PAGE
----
At the beginning of 1903 the Electric Vehicle Company began prosecuting importers that had yet to join the A.L.A.M. (Association of Licensed Automobile Manufacturers), with the February 4, 1903 issue of The Horseless Age reporting:

"It is reported that a number of automobile manufacturers have agreed to pay royalties to the Electric Vehicle Company, Hartford, Conn., for infringement of the Selden patent, and that a suit has been brought against Smith & Mabley, New York, importers of French and German cars, for alleged infringement."

Smith & Mabley was singled out due to their position as Manhattan's largest and best-known importer of European automobiles, in effect warning those manufacturers that selling an automobile in the United States without a Selden license could prove costly.

On April 15, 1903 Smith & Mabley settled with the Electric Vehicle Co. / (A.L.A.M.) who consequently dropped the suit, and refunded approximately $1,500 of the fees incurred by the partners during their defense. The typical A.L.A.M. arrangement gave the organization 1¼ % of the retail price of vehicles sold in addition to a $2,500 membership fee, the first $1,000 of the commission being pre-paid. The terms of the settlement were publicly reported in the April 22, 1903 issue of The Horseless Age:

"Smith & Mabley Acknowledge Selden Patent.

"The suit brought against Smith & Mabley, importers, of New York city, by the Electric Vehicle Company for the infringement of the Selden patent, has been settled out of court, and the former concern has been granted a license by the Association of Licensed Automobile Manufacturers. The suit had aroused unusual interest in the trade, because it was expected to prove beyond the shadow of a doubt just what rights the association had under the Selden patent. Defendants acknowledged judgment. The importance of this settlement will be appreciated when it is understood that Smith & Mabley are the first of the importers to join the association. The action of Smith & Mabley carries with it the acknowledgment of the Charron, Girardot & Voigt Company, which they control in America."

From that point on a 1¼ % A.L.A.M. licensing fee was paid by Smith & Mabley for every new car sold by the firm, regardless of its country of origin. A.D. Proctor Smith subsequently became president of the Importers' Branch of the A.L.A.M., who remained a force in the US auto industry until 1911 when action by Henry Ford and others invalidated the claims of George B. Selden's 1895 patent.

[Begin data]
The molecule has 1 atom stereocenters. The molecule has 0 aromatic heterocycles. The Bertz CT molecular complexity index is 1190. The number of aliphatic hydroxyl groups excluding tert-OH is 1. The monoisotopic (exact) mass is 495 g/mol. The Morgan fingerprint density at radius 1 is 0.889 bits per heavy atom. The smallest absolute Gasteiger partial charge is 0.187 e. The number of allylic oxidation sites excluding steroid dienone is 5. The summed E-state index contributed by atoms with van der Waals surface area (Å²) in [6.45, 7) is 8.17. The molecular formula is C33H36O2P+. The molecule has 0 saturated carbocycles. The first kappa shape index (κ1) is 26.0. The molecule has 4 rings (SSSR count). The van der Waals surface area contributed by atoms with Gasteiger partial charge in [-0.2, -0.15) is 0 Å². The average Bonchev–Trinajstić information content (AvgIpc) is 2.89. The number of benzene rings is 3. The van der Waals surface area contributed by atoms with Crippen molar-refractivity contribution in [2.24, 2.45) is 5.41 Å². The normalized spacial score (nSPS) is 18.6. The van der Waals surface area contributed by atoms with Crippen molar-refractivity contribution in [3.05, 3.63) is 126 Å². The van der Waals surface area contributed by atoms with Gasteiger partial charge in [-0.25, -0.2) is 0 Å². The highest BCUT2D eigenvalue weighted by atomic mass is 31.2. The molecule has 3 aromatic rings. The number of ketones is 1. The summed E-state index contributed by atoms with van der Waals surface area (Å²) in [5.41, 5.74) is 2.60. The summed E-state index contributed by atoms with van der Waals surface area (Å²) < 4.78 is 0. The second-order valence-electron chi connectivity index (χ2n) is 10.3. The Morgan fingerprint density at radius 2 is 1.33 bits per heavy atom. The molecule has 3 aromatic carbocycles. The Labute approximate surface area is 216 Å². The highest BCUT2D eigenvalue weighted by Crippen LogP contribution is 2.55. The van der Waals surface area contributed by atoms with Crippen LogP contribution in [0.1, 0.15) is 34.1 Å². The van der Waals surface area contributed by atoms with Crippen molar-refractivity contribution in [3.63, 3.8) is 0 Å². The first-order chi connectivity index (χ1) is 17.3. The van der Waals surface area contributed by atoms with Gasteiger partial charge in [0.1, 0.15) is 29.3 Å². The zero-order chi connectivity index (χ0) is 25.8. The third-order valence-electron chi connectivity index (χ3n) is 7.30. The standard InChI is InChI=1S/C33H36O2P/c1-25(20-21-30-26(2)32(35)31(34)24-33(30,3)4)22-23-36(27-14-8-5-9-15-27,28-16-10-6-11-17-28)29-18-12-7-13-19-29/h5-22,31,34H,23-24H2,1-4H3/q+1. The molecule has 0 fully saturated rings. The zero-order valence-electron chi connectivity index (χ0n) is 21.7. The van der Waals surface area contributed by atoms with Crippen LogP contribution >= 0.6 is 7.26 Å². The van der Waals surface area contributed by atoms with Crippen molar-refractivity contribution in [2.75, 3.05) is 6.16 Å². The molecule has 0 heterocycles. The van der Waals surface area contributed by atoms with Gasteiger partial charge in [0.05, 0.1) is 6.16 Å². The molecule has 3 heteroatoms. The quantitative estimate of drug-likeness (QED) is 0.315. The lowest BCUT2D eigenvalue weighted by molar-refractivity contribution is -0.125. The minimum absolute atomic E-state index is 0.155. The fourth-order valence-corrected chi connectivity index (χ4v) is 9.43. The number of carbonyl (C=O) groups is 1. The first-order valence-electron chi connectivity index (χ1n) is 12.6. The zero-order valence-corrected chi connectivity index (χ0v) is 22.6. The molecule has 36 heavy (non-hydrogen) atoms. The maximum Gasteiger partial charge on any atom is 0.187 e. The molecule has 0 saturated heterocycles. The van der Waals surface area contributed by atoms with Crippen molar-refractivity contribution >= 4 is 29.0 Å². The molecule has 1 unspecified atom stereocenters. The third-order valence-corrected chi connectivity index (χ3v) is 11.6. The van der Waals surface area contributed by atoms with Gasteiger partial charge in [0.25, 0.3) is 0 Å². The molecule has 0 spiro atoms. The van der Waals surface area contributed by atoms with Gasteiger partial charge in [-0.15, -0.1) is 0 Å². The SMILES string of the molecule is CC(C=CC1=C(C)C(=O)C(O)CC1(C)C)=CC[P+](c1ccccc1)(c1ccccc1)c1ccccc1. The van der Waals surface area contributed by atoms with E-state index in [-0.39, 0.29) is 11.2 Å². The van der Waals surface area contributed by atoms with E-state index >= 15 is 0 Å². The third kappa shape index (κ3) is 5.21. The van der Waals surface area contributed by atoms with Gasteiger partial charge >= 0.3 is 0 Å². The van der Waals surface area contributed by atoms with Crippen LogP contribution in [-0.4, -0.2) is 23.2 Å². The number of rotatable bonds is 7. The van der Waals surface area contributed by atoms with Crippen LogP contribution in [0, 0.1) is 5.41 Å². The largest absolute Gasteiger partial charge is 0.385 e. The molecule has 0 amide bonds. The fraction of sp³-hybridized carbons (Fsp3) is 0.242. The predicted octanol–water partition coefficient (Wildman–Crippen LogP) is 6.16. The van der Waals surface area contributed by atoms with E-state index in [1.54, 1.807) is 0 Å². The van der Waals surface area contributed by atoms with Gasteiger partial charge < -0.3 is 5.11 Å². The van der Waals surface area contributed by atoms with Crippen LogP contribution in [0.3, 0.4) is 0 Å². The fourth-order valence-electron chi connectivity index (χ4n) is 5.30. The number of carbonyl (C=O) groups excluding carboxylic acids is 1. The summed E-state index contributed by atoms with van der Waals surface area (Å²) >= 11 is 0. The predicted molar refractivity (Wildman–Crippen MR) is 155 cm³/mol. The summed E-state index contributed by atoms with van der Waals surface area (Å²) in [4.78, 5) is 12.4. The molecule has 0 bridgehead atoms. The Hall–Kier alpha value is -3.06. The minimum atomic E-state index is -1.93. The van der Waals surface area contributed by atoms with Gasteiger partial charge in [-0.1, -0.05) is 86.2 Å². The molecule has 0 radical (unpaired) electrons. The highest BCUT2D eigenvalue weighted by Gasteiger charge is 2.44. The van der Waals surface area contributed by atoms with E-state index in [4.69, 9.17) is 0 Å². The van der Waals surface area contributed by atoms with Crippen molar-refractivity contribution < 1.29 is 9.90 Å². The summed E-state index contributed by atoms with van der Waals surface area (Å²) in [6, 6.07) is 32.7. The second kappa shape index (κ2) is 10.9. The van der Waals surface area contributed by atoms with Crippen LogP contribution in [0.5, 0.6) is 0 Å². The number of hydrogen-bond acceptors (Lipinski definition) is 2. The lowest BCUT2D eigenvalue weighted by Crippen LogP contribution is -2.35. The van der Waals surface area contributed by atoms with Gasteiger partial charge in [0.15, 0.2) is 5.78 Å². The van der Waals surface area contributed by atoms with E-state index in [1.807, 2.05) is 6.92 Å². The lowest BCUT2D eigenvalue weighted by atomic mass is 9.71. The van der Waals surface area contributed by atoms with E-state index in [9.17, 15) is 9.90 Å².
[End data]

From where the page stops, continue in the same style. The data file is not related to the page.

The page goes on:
The February 11, 1903 issue of The Horseless Age stated Smith & Mabley were exhibiting at the 1903 Chicago Auto Show. Advertisements dating from the summer and fall of 1903 state the firm was also selling the French-built Mors automobile in addition to C.G.V., Panhard-Levassor and Renault.

The partners soon discovered that fewer and fewer of their patrons were interested in paying the 50% import duty* imposed on their imported chassis, so they embarked upon the manufacture of their own European-style American automobile in 1904.

(*The Dingley Act of 1897 put a 50% duty on all imported goods, including automobiles and their component parts. The rate was reduced to 45% by the Payne-Aldrich Tariff Act of 1909, which remained in effect until 1913 when the Underwood Tariff Act reduced the duty on imported chassis (but not complete cars or automobile bodies) to 30%.)

The partners' C.G.V. Company of New York had already undertaken assembly of the "American" Charron-Girardot-Voigt in Rome, New York, so they felt they held the needed experience to manufacture their own car, which could be sold without the outrageous 45% import duties that were hurting sales of their imported lines.

Closely based on Wilhelm Maybach's successful 18/22 hp Mercedes, the Smith & Mabley chassis was designed by Gustave E. Franquist (b. 1874-d.1924) and christened Simplex in honor of its German cousin. The partners were able to import many of the required parts and raw materials from the same firms (Krupps, etc.) that supplied them to Mercedes.

In those early days it was difficult to find any motor mechanics with experience in the field, but Smith & Mabley were fortunate in acquiring the services of Franquist who had previously designed a self-propelled carriage for the Buffalo Spring & Gear Co., using a one-cylinder two-cycle engine.

The January 21 1904 issue of Motor Age, contained the following description of the debut of the Simplex at the Madison Square Garden Show:

"The salon d' automobiles was so crowded with cars and packed with people in the limited space left for visitors that moving about was difficult and a close inspection of what the importers had to show still more so.

"Toward the middle of the evening a sensation was created by the arrival at the Smith & Mabley booth of what A. D. Proctor Smith claimed to be the first French car to be built in America. It was made at the firm's factory in this city and has been baptized the Smith & Mabley Simplex. It has a racing body finished entirely in burnished aluminum with brass trimmings. The engine is the same as that which drove the Vingt-et-Un motor boat so marvelously fast on the Hudson."